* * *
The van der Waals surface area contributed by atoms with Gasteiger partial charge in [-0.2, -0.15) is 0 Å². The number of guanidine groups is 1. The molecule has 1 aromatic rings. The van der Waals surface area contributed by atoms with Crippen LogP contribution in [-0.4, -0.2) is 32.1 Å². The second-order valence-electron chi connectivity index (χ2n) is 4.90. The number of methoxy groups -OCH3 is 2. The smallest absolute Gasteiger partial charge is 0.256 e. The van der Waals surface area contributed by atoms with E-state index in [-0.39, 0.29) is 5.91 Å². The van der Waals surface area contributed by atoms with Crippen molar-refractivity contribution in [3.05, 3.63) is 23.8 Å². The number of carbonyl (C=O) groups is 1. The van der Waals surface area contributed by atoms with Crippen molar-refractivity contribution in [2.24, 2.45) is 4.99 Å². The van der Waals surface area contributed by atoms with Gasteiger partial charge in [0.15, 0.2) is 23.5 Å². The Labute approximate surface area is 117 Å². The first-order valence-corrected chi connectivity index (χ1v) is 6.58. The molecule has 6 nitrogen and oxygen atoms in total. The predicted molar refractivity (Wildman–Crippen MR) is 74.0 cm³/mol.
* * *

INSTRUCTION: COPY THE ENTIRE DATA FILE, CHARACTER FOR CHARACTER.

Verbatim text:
The van der Waals surface area contributed by atoms with Gasteiger partial charge in [-0.2, -0.15) is 0 Å². The number of guanidine groups is 1. The molecule has 1 aromatic rings. The van der Waals surface area contributed by atoms with Crippen LogP contribution in [-0.4, -0.2) is 32.1 Å². The second-order valence-electron chi connectivity index (χ2n) is 4.90. The number of methoxy groups -OCH3 is 2. The smallest absolute Gasteiger partial charge is 0.256 e. The van der Waals surface area contributed by atoms with E-state index in [-0.39, 0.29) is 5.91 Å². The van der Waals surface area contributed by atoms with Crippen molar-refractivity contribution in [3.05, 3.63) is 23.8 Å². The number of carbonyl (C=O) groups is 1. The van der Waals surface area contributed by atoms with Crippen molar-refractivity contribution in [2.24, 2.45) is 4.99 Å². The van der Waals surface area contributed by atoms with Gasteiger partial charge in [0.15, 0.2) is 23.5 Å². The Labute approximate surface area is 117 Å². The first-order valence-corrected chi connectivity index (χ1v) is 6.58. The molecule has 6 nitrogen and oxygen atoms in total. The predicted molar refractivity (Wildman–Crippen MR) is 74.0 cm³/mol.